The extraction of valued products from side streams is becoming increasingly important from an ecological and economic point of view. As a result, efforts are increasingly being made to recycle these by-product streams and use them economically. Some lucrative by-products from the sulfite process are featured in this article.
The sulfite process in the paper and cellulose industry
According to history, the sulfite process is the oldest method of obtaining pulp from wood. This method is known as "acid pulping" because the sulfite pulp is produced at a pH value between 1.5 and 5. Calcium, ammonium, magnesium, or sodium are used as bases.
In a chemical pulping and cooking process, the pulp fibers are detached and exposed from the hemicelluloses and lignin's "putty substance" of the wood. The outcome of the cooking process is a pulp low in lignin, which is then separated, washed, and, if necessary, bleached.
The lignin-containing sulfite liquor with the dissolved wood substances and chemicals is produced as a side stream. It is typically concentrated in the evaporation plant for energy recovery in the recovery boiler.
The energy released during combustion is used to generate steam energy and electricity. As green energy, it can be used directly in the pulp mill or fed into the local district heating network or public power grid. Parallel to incineration, the pulping chemicals are reclaimed for the cooking process.
Added value through the use of by-products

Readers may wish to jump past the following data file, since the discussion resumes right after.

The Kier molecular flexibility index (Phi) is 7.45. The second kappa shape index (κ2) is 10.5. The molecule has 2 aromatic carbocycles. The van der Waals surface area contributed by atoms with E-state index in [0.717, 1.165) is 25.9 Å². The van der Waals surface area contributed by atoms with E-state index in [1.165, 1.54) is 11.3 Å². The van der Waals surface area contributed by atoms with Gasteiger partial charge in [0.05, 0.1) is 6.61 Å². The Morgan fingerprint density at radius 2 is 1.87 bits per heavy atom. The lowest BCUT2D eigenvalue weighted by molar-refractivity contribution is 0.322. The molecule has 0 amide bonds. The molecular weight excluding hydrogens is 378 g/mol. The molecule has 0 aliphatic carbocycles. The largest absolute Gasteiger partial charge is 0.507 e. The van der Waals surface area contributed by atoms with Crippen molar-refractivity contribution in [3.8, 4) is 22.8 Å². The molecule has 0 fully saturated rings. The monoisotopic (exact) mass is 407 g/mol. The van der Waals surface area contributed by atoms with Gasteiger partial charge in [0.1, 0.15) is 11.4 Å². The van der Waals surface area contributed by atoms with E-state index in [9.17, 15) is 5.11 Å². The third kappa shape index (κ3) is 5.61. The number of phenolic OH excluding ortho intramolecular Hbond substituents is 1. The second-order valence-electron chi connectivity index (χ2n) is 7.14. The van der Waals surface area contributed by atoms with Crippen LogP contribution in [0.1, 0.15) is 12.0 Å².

Only one-third to two-thirds of the starting product is used in pulp production for the main product, cellulose. However, the remainder of the raw materials used accumulates as by-products dissolved in the sulfite liquor. Depending on the pulping process, a combination of calcium, magnesium, sodium, or ammonium waste liquor with hemicelluloses, sugars, sugar acids, organic acids, and inorganic salts is obtained.
This by-product stream is a chemical raw material source containing many valuable organic substances and at least 50 percent of the original wood substance. As the recycling economy continues to develop, there are numerous opportunities to convert the biogenic constituents of the sulfite liquor into valuable products before the liquor undergoes thermal recycling.
Diversification in sulfite factories
Currently, research is ongoing in the pulp industry on developing processes that use new pulping chemicals and raw materials. As a result, other valuable materials will be produced and offered on the market as end or intermediate products..
Sulfite plants, in particular, are attempting to diversify with alternative feedstocks, chemicals, or products from waste streams. In this case, new or alternative process equipment may be required (different raw material properties, different parameters, different by-products, different materials required).